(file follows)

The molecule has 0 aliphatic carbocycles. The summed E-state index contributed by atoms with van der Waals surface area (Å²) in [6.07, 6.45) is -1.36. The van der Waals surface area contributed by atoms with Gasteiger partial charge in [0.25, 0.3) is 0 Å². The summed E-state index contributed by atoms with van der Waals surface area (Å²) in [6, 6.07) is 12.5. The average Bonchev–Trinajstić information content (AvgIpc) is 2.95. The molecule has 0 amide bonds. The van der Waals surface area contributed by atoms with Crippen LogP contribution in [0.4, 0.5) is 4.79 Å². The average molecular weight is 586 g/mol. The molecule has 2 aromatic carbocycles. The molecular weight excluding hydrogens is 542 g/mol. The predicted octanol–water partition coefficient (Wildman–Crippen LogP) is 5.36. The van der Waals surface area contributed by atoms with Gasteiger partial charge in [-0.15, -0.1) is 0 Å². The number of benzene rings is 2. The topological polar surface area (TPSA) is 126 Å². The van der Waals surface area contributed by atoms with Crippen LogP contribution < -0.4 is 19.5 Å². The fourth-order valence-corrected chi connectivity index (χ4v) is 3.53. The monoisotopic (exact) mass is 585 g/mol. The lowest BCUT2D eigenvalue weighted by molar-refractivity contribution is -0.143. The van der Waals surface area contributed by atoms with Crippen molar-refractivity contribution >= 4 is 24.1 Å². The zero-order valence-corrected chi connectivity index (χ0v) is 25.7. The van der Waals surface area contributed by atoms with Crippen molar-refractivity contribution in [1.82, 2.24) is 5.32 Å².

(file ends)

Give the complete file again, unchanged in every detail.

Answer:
The molecule has 0 aliphatic carbocycles. The summed E-state index contributed by atoms with van der Waals surface area (Å²) in [6.07, 6.45) is -1.36. The van der Waals surface area contributed by atoms with Gasteiger partial charge in [0.25, 0.3) is 0 Å². The summed E-state index contributed by atoms with van der Waals surface area (Å²) in [6, 6.07) is 12.5. The average Bonchev–Trinajstić information content (AvgIpc) is 2.95. The molecule has 0 amide bonds. The van der Waals surface area contributed by atoms with Crippen LogP contribution in [0.4, 0.5) is 4.79 Å². The average molecular weight is 586 g/mol. The molecule has 2 aromatic carbocycles. The molecular weight excluding hydrogens is 542 g/mol. The predicted octanol–water partition coefficient (Wildman–Crippen LogP) is 5.36. The van der Waals surface area contributed by atoms with Gasteiger partial charge in [-0.15, -0.1) is 0 Å². The number of benzene rings is 2. The topological polar surface area (TPSA) is 126 Å². The van der Waals surface area contributed by atoms with Crippen LogP contribution < -0.4 is 19.5 Å². The fourth-order valence-corrected chi connectivity index (χ4v) is 3.53. The monoisotopic (exact) mass is 585 g/mol. The lowest BCUT2D eigenvalue weighted by molar-refractivity contribution is -0.143. The van der Waals surface area contributed by atoms with Crippen molar-refractivity contribution >= 4 is 24.1 Å². The zero-order valence-corrected chi connectivity index (χ0v) is 25.7. The van der Waals surface area contributed by atoms with Crippen molar-refractivity contribution in [1.82, 2.24) is 5.32 Å².